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dc.contributor.authorHung, Anna
dc.contributor.authorSauvageau, Griffin
dc.date.accessioned2021-10-25T18:28:16Z
dc.date.available2021-10-25T18:28:16Z
dc.date.issued2021-10
dc.identifier.urihttp://hdl.handle.net/10713/16946
dc.description.abstractBACKGROUND: In 2014, qualified health plans sold in the Affordable Care Act (ACA) marketplaces were accused of providing drug coverage that was too restrictive and costly. After the change in administration in 2016, efforts to repeal portions of the ACA led to increases in premiums, decreases in enrollment, and overall uncertainty. OBJECTIVE: To examine how the number of formulary tiers and medication cost sharing, as well as transparency around these aspects, in qualified bronze and silver health plans in California, Florida, and Illinois changed from 2014 to 2018. METHODS: A search of all bronze and silver qualified health plans in California, Florida, and Illinois was performed in 2014 and in 2018 through the marketplace and issuer websites. RESULTS: From 2014 to 2018, the total number of bronze and silver qualified health plans offered in California, Florida, and Illinois remained relatively stable (36 to 35, 123 to 122, and 60 to 74, respectively). Over the same time period, the median number of formulary tiers remained constant for California and Florida (four and five) and increased from five to seven for Illinois. Of note, most Illinois plans shifted from a formulary with five or fewer tiers (92% of plans) to seven tiers (73% of plans) between 2014 and 2018. There was also an increase in the use of coinsurance instead of copay for each of the four following formulary tiers: generic (19% to 27% of plans), preferred brand (21% to 38%), nonpreferred brand (33% to 52%), and specialty (76% to 91%). Additionally, there was an increase in the median coinsurance rates for each of the aforementioned tiers: 0% to 25%, 0% to 35%, 30% to 40%, and 30% to 40%, respectively. The proportion of plans that provided their formularies on the marketplace website increased from 82% to 97% from 2014 to 2018, with the increase mostly driven by California plans (0% to 80%). There was a small increase in the proportion of plans that reported medication cost sharing through the medical benefit from 2014 (19%) to 2018 (25%). CONCLUSIONS: Between 2014 and 2018, qualified health plans increased their use of formularies with greater numbers of tiers, the use of coinsurance for each tier, and higher coinsurance rates. Availability of formularies on marketplace websites increased, but cost sharing transparency for medications covered by the medical benefit could greatly improve. DISCLOSURES: No funding supported this study. Hung reports past employment by Blue Cross Blue Shield Association, CVS Health, and a grant from PhRMA outside of the submitted work. She was an intern at the Biotechnology Industry Organization when this work began. Sauvageau has no disclosures. This work was presented as a poster at the AMCP 2018 Managed Care & Specialty Pharmacy Annual Meeting; April 23-26, 2018; Boston, MA.en_US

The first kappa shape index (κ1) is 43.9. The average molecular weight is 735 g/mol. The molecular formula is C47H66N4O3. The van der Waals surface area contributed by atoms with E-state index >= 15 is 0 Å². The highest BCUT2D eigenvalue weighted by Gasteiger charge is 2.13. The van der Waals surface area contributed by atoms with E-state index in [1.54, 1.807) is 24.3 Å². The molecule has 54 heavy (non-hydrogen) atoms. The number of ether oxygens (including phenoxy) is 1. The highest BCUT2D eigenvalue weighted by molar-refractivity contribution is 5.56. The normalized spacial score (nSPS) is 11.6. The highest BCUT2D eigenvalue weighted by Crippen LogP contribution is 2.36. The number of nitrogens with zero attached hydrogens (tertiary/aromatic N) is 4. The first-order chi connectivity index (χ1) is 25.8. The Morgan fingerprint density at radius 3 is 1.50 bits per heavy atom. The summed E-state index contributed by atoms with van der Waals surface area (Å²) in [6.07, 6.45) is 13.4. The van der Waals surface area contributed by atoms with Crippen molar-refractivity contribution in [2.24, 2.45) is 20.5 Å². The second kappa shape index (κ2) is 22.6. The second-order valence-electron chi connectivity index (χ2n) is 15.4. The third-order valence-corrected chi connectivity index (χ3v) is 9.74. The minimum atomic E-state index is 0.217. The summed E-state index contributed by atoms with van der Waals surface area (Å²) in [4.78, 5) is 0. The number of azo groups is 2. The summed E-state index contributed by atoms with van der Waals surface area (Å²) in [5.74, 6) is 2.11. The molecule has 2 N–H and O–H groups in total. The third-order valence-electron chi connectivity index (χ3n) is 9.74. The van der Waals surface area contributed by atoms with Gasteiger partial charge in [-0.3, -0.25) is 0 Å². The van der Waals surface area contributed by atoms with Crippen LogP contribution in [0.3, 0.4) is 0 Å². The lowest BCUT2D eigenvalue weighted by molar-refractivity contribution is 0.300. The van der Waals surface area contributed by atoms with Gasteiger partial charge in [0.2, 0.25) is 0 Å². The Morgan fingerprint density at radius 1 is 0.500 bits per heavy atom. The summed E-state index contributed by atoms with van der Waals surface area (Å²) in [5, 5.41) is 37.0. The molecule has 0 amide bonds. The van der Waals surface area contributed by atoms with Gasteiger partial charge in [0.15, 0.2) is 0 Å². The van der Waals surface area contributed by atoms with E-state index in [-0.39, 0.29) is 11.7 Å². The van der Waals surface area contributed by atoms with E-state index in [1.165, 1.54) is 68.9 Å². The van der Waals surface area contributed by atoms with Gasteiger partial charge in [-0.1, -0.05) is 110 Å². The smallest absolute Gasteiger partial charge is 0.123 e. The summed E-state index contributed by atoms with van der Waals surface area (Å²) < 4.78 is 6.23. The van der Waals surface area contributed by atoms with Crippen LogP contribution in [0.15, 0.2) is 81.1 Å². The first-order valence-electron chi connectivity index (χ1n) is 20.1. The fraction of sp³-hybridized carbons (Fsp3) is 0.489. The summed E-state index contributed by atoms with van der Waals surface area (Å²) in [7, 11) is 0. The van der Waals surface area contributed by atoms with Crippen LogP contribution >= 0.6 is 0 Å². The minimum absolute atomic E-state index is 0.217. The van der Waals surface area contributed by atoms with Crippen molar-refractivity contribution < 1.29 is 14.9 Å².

dc.description.urihttps://doi.org/10.18553/JMCP.2021.27.10.1332en_US
dc.language.isoenen_US
dc.publisherAcademy of Managed Care Pharmacy (AMCP)en_US
dc.relation.ispartofJournal of Managed Care & Specialty Pharmacyen_US
dc.subjectformulary tiersen_US
dc.subjectmedication cost sharingen_US
dc.subjectqualified health plansen_US
dc.subject.meshFormularies as Topicen_US
dc.titleFormulary tiers, medication cost sharing, and transparency in bronze and silver qualified health plans in 2014 vs 2018en_US
dc.typeArticleen_US
dc.identifier.doi10.18553/jmcp.2021.27.10.1332
dc.identifier.pmid34595951
dc.source.volume27
dc.source.issue10
dc.source.beginpage1332
dc.source.endpage1340
dc.source.countryUnited States


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